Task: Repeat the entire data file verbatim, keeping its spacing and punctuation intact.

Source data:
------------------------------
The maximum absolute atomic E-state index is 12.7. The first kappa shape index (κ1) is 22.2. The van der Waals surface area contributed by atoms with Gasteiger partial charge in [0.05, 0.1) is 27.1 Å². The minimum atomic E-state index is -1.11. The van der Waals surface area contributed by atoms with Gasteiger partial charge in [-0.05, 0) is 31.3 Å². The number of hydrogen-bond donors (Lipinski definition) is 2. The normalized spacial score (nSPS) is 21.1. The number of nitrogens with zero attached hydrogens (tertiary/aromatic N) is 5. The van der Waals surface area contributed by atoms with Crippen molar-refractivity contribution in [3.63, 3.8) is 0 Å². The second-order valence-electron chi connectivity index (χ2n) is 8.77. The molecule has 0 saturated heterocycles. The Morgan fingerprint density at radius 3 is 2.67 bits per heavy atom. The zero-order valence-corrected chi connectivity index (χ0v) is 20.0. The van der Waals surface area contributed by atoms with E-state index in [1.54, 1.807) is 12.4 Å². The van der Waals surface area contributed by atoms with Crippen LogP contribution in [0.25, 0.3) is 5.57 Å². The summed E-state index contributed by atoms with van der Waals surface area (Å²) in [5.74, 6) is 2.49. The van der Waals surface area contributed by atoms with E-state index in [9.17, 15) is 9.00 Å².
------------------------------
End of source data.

The maximum absolute atomic E-state index is 12.7. The first kappa shape index (κ1) is 22.2. The van der Waals surface area contributed by atoms with Gasteiger partial charge in [0.05, 0.1) is 27.1 Å². The minimum atomic E-state index is -1.11. The van der Waals surface area contributed by atoms with Gasteiger partial charge in [-0.05, 0) is 31.3 Å². The number of hydrogen-bond donors (Lipinski definition) is 2. The normalized spacial score (nSPS) is 21.1. The number of nitrogens with zero attached hydrogens (tertiary/aromatic N) is 5. The van der Waals surface area contributed by atoms with Crippen molar-refractivity contribution in [3.63, 3.8) is 0 Å². The second-order valence-electron chi connectivity index (χ2n) is 8.77. The molecule has 0 saturated heterocycles. The Morgan fingerprint density at radius 3 is 2.67 bits per heavy atom. The zero-order valence-corrected chi connectivity index (χ0v) is 20.0. The van der Waals surface area contributed by atoms with E-state index in [1.54, 1.807) is 12.4 Å². The van der Waals surface area contributed by atoms with Crippen LogP contribution in [0.25, 0.3) is 5.57 Å². The summed E-state index contributed by atoms with van der Waals surface area (Å²) in [5.74, 6) is 2.49. The van der Waals surface area contributed by atoms with E-state index in [9.17, 15) is 9.00 Å².